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    My Journey through the Astronomical Year

    Think of this as a "companion text" to this, the main web site. Not required reading, butI hope you'll find it interesting and helpful.

June 2012 Events – Venus at the start, Venus at the end – and lots of cool stuff in between

Here’s a quick summary of June 2012 highlights:

All month – Mars and Saturn

Mars and Saturn put on a continuing display in the southwest – they are near equal in brightness and very close – in brightness – to the first magnitude guide stars, Regulus and Spica.

Mars, Saturn, Regulus, and Spica are the bright “stars” we see in the southwestern sky on a June evening. Can you put them in order of brightness? (Answer at the end of this post.) Click image for larger view. Prepared from Starry Nights Pro screen shot.

June 4 – Partial eclipse of the Moon

This event favors the western United States and Australia – but some parts of the eastern US can see some of it. First contact for the penumbra- the faint part of Earth’s shadow – is at  08:48:09 UT; the umbra makes contact at 09:59:53 UT, and the umbral phase is over at 09:59:53 UT. The penumbral phase ends at 13:18:17 UT.

For a map showing visibility of this event throughout the world, as well as other details, please go here.  To convert Universal Time (GMT) to your local time, please go here. GMT is selected as the default and eclipse times are in 24-hour format.

June 5-6 – Transit of  Venus

Historic  Transit of Venus – you don’t want to miss this one. Of course, you need the weather to be on your side, plus proper safety precautions for viewing the Sun. Go here for all the details.

June 20 – The Summer Solstice

The sun rises and sets as far north as it can; twilight seems to last forever; and the really dark night is darned short. Here in Westport, MA, the Sun sets at 8:22 pm EDT, but astronomical twilight doesn’t end until 10:34 pm EDT. That’s when it’s truly dark. And the morning phase of astronomical twilight begins at 02:59 am EDT. That gives us just four hours, 25 minutes of full darkness that night.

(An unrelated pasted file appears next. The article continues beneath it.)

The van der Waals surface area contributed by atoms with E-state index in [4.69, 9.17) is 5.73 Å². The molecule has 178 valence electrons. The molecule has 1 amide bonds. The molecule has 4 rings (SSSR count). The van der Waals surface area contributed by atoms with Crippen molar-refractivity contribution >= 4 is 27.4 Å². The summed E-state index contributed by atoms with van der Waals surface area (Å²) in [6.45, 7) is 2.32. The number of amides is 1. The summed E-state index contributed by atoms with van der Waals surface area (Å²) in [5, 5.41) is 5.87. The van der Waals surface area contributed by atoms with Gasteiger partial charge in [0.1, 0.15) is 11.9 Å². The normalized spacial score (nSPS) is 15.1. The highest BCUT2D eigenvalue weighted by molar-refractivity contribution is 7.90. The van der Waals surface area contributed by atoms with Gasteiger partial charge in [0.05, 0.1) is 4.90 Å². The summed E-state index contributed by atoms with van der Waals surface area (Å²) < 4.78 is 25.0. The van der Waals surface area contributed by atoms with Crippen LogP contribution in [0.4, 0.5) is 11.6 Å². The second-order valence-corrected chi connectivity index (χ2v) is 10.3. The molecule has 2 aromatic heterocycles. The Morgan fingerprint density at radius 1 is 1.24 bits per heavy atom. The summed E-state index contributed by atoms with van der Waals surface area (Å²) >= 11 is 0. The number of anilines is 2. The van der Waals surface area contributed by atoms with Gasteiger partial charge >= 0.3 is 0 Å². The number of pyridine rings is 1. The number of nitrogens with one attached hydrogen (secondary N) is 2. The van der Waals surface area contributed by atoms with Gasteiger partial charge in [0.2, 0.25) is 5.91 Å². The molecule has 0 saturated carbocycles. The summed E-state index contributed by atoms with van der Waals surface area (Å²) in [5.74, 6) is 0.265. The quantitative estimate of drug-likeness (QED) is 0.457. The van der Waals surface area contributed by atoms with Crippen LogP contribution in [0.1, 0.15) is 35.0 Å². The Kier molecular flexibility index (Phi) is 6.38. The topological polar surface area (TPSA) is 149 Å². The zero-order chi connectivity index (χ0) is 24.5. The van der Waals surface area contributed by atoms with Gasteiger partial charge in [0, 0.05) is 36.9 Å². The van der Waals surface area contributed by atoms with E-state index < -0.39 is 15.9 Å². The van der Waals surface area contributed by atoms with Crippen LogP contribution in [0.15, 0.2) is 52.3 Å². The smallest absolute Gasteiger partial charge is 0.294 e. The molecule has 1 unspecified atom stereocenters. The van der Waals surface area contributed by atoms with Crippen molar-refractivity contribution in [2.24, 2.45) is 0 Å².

June 15 to early July – Catch the elusive planet Mercury in the evening sky – special treat June 21!

For many years I thought Mercury was really difficult to see. It isn’t, but it has that reputation for a reason. The problem with seeing Mercury is you have to know exactly when and where to look, but every year there are two or three good opportunities. This year one of them comes in the last couple of weeks of June.  During that period Mercury will be roughly 10 degrees above the horizon (one fist held at arm’s length –  to the north of west. The planet will be playing tag with the familiar Castor and Pollux – the Heavenly Twins – and will make a fine group with them and the crescent Moon on June 21.

Here are three  charts that should help you find it – but pay attention to the time. That is critical. You have to catch Mercury after sunset when the sky is dark enough for it to be seen, yet not too long after sunset or the planet will be too close to the western horizon and difficult to see through all the atmosphere. I suggest you start searching with binoculars about 15 minutes after sunset. Mercury should be visible to the naked eye around 30 minutes to an hour after sunset depending on local conditions. It’s easier to see with the naked eye once you spot it in binoculars, and it will be a bit brighter than the Twins.

All the named stars will be roughly the same brightness as Mercury, but it is hard to make comparisons in a twilight sky because the nearer to the horizon a star (or planet), the lighter the background against which you’ll see it. Click image to see a larger version. Prepared from Starry Nights Pro screen shot.

Click image to see a larger version. Prepared from Starry Nights Pro screen shot.

Click image to see a larger version. Prepared from Starry Nights Pro screen shot.

Last week of June – Jupiter and Venus vie for the title “Morning Star”